ANZ was scheduled to launch a thrice-weekly service on Nov. 2 from Auckland to Vancouver using Boeing 777-200ERs. Air Canada will be a codeshare partner. ANZ said the service will become twice-weekly from late March, returning to thrice-weekly for July and August. No airline has previously operated the route.

Zoom Airlines has leased one used Rolls-Royce RB211-powered Boeing 757-200ER from US lessor International Lease Finance Corp. for 56 months. The Ottawa-based carrier will receive the aircraft in February 2008. It is expected to be deployed to its southern sun destinations.

Continental Airlines on Sept. 30 began a new nonstop service between its Cleveland hub and Ottawa International Airport. Ottawa is the fourth Canadian city and the seventh international city served from Cleveland by Continental. The new twice-daily service is operated with 37-seat Embraer 135 regional jet aircraft flown by Continental partner Express-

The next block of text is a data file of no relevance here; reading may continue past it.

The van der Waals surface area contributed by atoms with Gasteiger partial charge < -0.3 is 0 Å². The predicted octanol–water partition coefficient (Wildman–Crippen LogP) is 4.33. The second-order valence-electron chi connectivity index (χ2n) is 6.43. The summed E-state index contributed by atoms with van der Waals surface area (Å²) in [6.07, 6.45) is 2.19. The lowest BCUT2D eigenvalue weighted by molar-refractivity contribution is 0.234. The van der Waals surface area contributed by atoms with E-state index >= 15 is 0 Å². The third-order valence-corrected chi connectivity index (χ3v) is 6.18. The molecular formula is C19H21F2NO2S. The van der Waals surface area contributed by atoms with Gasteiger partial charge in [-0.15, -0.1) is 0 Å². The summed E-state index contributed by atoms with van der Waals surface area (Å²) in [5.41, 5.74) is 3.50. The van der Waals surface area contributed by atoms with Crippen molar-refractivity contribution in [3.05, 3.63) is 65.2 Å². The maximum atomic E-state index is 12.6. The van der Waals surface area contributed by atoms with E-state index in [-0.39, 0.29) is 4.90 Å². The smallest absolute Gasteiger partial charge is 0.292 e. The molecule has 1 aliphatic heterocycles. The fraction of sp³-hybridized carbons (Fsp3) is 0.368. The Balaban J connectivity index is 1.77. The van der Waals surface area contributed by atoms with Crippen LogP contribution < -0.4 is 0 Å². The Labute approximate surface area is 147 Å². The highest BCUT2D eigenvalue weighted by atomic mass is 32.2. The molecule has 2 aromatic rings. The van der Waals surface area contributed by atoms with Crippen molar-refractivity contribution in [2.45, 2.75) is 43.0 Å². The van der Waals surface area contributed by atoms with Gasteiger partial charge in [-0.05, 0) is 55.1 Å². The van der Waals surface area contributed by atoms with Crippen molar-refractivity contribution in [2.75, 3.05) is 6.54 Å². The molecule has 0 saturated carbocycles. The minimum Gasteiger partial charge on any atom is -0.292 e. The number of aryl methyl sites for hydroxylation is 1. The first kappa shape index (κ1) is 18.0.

Jet Airlines.

Strong passenger growth has offset rising fuel costs to the point that the International Air Transport Association has revised its 2007 forecast upwards by US$500 million to US$5.6 billion, the total profit the international airline industry could make this year.
The optimistic forecast also reflects “hard-won efficiency gains” made by the airlines from greater labour productivity and lower non-fuel costs, said Giovanni Bisignani, director general of IATA. It’s also a 10% increase from its June estimate of US$5.1 billion.
Although Bisignani is optimistic the airline industry will also turn a profit in 2008, he cautioned that higher fuel prices and possible fallout from credit markets could erode demand for air travel. As a result, IATA has reduced its forecast for next year to US$7.8 billion from an earlier estimate of US$9.6 billion.
While airline fuel efficiency has improved 70% in the last 40 years, IATA expects a further 25% improvement
by 2020.